Understanding Death through Religion
Defining and Understanding Death through Religion
Facing death – one’s own or that of a loved one - is a difficult task for anyone, but some factors may influence how straightforward or demanding that task may be. Most common wisdom says that the early myths – Greek and Roman – were the way the people of the time explained seemingly mysterious aspects of life, and most especially death; the same seems to be true of today’s religions.
Contemporary religions have a lot to say about death, and nearly all believe that there is something beyond this earthly life, be it reincarnation, heaven and hell, or an absorption into the ultimate reality. Because religions often focus a significant portion of their doctrine on the afterlife – what it entails and how to get the desired result – it makes sense that whether or not a person is religious, which religion he/she practices, and how devout he/she is will have a substantial effect on attitudes about, coping strategies for, and adjustment to both his/her own death and, especially, the death of loved ones. There have been several articles about how several of the major contemporary religions deal with death as well as studies about whether or not those who are religious cope differently and/or better with impending or recent death.
Since each of the major religions have discrete opinions about what death in this life means, it seems prudent to discuss, briefly, the way Judaism, Christianity, Islam, Buddhism, and Hinduism define death and what comes after. Also included is the humanist, or secular, view of death for comparison purposes, as it is the belief structure to which most researchers are referring when they discuss those who are not religious.
While there are certainly myriad more religions thriving in the world, a glance at the major ones provides a guide for understanding why studies have been done regarding the mitigating effects of religion on death obsession, death depression, death anxiety, patterns of coping with death, and continued attachment to deceased loved ones.
Judaism, Christianity, and Islam
The three major monotheistic religions - Judaism, Christianity, and Islam – not only share much of the background for their faith, but much of their doctrine regarding end-of-life care (Benore & Park, 2004, Dorff, 2005, and Sachedina, 2005).
It seems that the conservative branches of each faith often have more in common with each other than with the more liberal branches of their own faith. Each of the three has myriad offshoots, many with radically different admonitions regarding the way this life ought to be led, but they also have much in common: they all believe in an afterlife of some kind (Jewish people are waiting for the Messiah who will open the gates to Heaven, while Christians and Muslims believe that Heaven and Hell have already been opened) and that God endowed each person with their body and should respect it as such.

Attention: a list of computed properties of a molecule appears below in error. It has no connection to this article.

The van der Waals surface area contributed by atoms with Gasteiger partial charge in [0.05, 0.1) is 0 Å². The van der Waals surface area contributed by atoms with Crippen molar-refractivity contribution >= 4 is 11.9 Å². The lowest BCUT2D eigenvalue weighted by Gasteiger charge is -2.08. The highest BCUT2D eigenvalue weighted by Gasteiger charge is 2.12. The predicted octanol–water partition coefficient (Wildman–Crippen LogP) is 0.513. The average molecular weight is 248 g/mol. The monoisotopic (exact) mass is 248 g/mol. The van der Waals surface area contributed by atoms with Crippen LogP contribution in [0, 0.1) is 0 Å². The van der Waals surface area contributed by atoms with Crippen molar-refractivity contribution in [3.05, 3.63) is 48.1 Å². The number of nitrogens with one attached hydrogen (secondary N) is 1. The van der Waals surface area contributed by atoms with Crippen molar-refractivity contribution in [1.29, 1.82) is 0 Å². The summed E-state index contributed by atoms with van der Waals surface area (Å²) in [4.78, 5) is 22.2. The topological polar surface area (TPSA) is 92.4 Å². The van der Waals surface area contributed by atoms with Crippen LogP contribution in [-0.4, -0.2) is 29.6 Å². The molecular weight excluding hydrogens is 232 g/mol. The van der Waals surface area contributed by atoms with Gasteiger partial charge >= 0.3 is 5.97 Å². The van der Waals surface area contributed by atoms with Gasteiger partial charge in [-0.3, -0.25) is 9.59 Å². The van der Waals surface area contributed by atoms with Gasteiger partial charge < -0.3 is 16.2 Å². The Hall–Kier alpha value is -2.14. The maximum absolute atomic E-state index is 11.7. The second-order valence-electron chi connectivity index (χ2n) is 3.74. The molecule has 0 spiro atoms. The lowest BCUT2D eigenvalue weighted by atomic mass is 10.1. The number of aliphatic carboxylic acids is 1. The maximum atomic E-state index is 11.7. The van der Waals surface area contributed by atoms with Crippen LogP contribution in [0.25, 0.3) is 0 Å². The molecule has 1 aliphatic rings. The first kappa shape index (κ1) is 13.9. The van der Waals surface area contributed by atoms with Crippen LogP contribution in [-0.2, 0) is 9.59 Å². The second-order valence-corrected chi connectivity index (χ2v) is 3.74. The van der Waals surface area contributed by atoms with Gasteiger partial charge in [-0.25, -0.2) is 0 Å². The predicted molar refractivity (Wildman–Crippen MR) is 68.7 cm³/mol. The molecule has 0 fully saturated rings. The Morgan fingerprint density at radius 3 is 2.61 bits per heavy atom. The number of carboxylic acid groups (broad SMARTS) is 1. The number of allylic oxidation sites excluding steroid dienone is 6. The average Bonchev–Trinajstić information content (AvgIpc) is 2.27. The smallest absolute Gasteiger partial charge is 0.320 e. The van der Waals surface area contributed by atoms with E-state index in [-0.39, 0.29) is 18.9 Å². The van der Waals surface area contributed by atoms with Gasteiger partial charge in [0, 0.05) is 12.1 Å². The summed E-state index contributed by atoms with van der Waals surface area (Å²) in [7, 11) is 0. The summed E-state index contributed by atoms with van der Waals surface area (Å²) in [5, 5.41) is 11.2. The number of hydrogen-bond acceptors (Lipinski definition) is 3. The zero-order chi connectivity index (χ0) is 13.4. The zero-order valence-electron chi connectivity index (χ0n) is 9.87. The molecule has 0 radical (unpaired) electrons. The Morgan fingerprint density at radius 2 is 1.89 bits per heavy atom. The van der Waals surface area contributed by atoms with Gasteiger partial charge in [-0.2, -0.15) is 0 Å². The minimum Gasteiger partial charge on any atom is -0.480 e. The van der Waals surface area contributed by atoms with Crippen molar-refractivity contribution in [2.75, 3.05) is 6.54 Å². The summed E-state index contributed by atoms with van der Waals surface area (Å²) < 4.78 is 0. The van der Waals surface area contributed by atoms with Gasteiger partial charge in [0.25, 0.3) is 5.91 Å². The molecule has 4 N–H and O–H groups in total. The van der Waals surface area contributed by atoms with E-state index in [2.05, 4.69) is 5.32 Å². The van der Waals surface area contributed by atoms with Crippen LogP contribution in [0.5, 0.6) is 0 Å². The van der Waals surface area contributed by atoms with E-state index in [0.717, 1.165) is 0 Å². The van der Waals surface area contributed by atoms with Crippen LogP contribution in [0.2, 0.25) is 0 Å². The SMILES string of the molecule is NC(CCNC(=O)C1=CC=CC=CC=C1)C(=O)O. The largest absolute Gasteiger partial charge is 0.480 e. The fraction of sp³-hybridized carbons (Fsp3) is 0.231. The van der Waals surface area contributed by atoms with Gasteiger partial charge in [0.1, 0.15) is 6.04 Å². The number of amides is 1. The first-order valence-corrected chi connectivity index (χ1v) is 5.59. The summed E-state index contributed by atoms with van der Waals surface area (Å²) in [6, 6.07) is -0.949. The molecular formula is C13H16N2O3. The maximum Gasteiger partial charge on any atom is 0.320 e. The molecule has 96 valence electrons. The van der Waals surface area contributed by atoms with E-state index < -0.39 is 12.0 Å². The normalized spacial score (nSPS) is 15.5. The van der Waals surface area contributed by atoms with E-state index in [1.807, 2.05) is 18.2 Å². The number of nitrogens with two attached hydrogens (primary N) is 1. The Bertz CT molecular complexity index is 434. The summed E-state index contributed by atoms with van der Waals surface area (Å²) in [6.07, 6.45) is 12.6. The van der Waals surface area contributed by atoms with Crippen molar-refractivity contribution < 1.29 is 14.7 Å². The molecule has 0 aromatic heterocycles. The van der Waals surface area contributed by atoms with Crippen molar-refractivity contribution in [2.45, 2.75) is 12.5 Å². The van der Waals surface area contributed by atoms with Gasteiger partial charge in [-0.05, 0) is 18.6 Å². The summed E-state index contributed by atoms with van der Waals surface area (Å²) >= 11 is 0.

For all three, outright suicide is out of the question and other topics – autopsies, cessation of life support, and measures to preserve life – are touchy, but the consensus seems to be that a person should listen to his/her religious leaders and maintain the integrity of his/her body (Benore & Park, 2004, Dorff, 2005, and Sachedina, 2005), and all allow – at least in some cases – life support to be removed when it would simply prolong the dying process instead of prolonging life (Benore & Park, 2004, Dorff, 2005, and Sachedina, 2005), though Islam is more strict in its overall allowance for such measures (Sachedina, 2005).
Buddhism and Hinduism
Buddhism has a lot to say about death and what comes after, and while not all of it is markedly different from the monotheistic religions, it is overall more flexible in its doctrine than nearly all other religions. Specific and strict requirements for Buddhists are rare, with leaders counseling their followers to listen to their conscience, the teachings of the wise, and to use their own reasoning abilities in making all dubious decisions (Keown, 2005). Buddhists believe in reincarnation: once a person dies on this earth, he/she will be reborn to a new life here and the status of that life depends on the work he/she did before his/her previous death. Due to this belief, Buddhists are desirous of having a clear mind always, and this is especially true at death; it is the reason why meditation is emphasized and why many Buddhists are reluctant to take strong sedatives when near death (Keown, 2005).Buddhism does not require the maintenance of life support, but does not condone euthanasia, and certainly not suicide, though there is little complete agreement among Buddhist scholars about when precisely, certain life support measures should be removed (Keown, 2005).